At what costs do feminist perspectives join with psychology to revise and improve it? Where does a feminist psychological practice fit in with feminist movements and campaigns? How can feminist psychological practice address issues of difference between women in meaningful ways? An international group of key feminist psychologists use a range of perspectives to explore the relationship between feminist politics and psychological practices in different countries. Deconstructing Feminist Psychology critiques feminist practice within psychology and reflects the diversity of feminist struggles around psychology internationally. It is the first volume of its kind, with chapters written by feminist psychologists in ætransnationalÆ and post-colonial contexts (of South Africa, Serbia, and Puerto Rico), from distinct European traditions of critical psychology and womenÆs studies (of Spain and Germany), as well as psychologyÆs colonial center in the U.S. Issues of race, class, and sexuality figure centrally in the discussions around the politics of feminist practice in psychology. Both timely and engaging, this book makes a major contribution to debates about feminist politics and practice in diverse geo-politics arenas. It will be essential reading for academics and practitioners in psychology and students of feminist psychology.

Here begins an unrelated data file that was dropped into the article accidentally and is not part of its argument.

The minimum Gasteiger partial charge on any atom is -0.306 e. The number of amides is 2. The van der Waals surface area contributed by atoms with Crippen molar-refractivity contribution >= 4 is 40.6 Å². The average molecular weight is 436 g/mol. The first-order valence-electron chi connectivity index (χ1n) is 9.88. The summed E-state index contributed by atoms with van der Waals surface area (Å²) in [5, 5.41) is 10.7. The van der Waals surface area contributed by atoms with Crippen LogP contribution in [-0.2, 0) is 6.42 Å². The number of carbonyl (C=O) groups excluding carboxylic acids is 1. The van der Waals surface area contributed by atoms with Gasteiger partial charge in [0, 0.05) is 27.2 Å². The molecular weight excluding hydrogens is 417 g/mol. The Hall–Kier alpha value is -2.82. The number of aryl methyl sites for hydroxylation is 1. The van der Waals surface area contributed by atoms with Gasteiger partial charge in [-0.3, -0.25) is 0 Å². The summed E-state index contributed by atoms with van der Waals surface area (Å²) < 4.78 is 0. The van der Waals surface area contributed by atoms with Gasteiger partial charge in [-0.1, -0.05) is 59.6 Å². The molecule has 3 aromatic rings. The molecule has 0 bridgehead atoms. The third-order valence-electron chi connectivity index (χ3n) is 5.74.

Chapter 9: Through a Lens, Darkly
Through a Lens, Darkly
Taking feminism to mean asserting opposition to male power and privilege, what, more particularly, has ‘feminist psychology’ to offer women in South Africa (SA)? We explore this as it has, and has not, been evident in our own experience at our university, and viewing the recent historical and current status of South African psychological studies of issues related to women's oppression in the local literature. Against the background of major socio-political change, the paucity of feminist ideas in psychology, even in progressive sites, is remarkable.
It has been uncomfortable criticizing the work of our colleagues and friends. However, in noticing what others have and have not done we are forced to recognize and acknowledge our own roles and have ...